A wall of water gave Snoqualmie Christmas tree farmer Bill Kassian a rude awakening Wednesday morning, June 9.
A busted beaver dam at nearby Lake McLeod sent a torrent of water into the Ernie’s Grove neighborhood, north of North Bend, inundating fields and stranding dozens of residents.
When the water gushed into the neighborhood around 6 a.m., it backed up at a clogged culvert at North Fork Road, turning Kassian’s home into a riverbed.
“It sounded like a train coming through my house,” Kassian said. “I got up, looked out my window and used a few choice words.”
The flood sent large stones and 500-pound chunks of wood ripping through the neighborhood.
“There was an awful lot of water and debris that came out all at once,” said King County water and Land Division Spokesman Doug Williamson
Jim Garhart, transportation supervisor for Snoqualmie Valley School District, said bus personnel saw clear water on the North Fork Road at 6:30 a.m.
“By seven o’clock, when my school bus came out here, it was three feet deep and logs,” he said. “We did not want to put a bus through.”
“We are completely, absolutely stranded,” said resident Wanda Neste. She has lived in the vicinity of the North Fork for eight years, but has never gone through a flood this severe.
As flood waters lowered by noon, Weste and other drivers, in trucks and SUVs, braved the murky flow over North Fork Road. Cars and pedestrians had to wait.
“What if there was an emergency, or somebody needed an ambulance?” Neste asked. “Then it’s a problem.”
Waters had subsided by early Wednesday evening, but the creek remained high and muddy 24 hours later.
King County and the Washington Department of Natural Resources responded, and the Washington Department of Fish and Wildlife has issued permits for repairs to a washed-out roadway and the replacement and upgrade of a clogged culvert.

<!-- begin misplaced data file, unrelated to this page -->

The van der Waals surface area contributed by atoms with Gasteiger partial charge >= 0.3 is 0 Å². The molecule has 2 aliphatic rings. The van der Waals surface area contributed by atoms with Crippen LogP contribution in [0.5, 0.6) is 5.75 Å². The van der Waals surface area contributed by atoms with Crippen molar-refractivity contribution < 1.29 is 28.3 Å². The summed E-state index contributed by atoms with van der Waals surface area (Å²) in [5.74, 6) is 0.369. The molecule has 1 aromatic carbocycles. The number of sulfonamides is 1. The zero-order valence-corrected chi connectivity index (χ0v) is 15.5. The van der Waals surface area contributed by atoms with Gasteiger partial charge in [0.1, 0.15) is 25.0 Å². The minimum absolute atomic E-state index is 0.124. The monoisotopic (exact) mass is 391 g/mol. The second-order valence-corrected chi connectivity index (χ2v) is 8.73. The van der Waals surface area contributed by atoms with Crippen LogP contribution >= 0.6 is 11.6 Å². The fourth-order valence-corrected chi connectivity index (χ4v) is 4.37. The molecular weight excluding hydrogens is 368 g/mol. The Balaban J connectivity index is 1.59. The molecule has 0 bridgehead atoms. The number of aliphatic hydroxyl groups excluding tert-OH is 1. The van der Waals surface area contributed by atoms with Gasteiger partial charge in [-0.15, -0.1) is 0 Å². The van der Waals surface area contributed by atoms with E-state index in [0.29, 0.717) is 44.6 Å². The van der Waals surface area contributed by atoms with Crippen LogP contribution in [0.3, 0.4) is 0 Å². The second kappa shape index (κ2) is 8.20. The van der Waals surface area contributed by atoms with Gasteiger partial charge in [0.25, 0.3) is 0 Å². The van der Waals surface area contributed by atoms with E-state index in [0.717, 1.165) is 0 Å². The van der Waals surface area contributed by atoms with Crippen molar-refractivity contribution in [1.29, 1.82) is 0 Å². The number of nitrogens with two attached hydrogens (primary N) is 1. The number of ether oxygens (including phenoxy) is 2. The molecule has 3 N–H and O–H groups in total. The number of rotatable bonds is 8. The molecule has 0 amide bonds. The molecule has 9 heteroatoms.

Now, flood-impacted property owners have a big mess to clean up.
About 10 percent of Kassian’s Mountain Creek Christmas Tree Farm crop may be ruined by the deluge. His stock for this coming Christmas are fine, but he could have a shortfall for the 2013 holiday season.
Kassian estimates that the flood cost him upwards of $12,000.
Aside from the crops, his home itself is marred by high water. The flood waterlogged his shed, ruined his wife’s garden and drug his grandchildren’s swingset 100 feet, tearing it to pieces in the process.
For Kassian, the flood capped a spring that was already too wet and cloudy for his firs.
Kassian switched crops from Christmas trees to hogs 30 years ago on the family-run farm at Ernie’s Grove after finding it was too wet to raise pigs.
“I’m getting too old for this,” he said.
If there’s any silver lining for Kassian, it’s the patches of mineral-rich silt that might be left behind by the flood. But still, much of his proprrty was also covered with worthless sand instead.
Kassian said he’s been through broken beaver dams before, and feels that this flood is different.
In the past, “the water came down and half an hour later, it was gone,” he said. “This ain’t gone away. It’s got to be something more than a beaver pond.”
Another individual who has some repairs to do is the beaver whose dam was washed away to begin with.
However, Jamie Bails, a biologist with the Washington Department of Fish and Wildlife, said the animal has probably already begun repairs.
“Beaver dams impound quite a bit of water,” Bails said. “They’re quite useful, especially in low water years.”
Bails cleared permitting for replacement of the failed North Fork Road culvert with a better, bigger one.
She was unaware of any plans to mitigate the beaver dam at Lake McLeod.
“The beaver will rebuild,” she said.
Heavy rains must have undermined the beaver’s mud and stick structure.
“They build to codes, but their codes a but more flimsy that ours,” Bails said. “They have a lot less paperwork to go through.”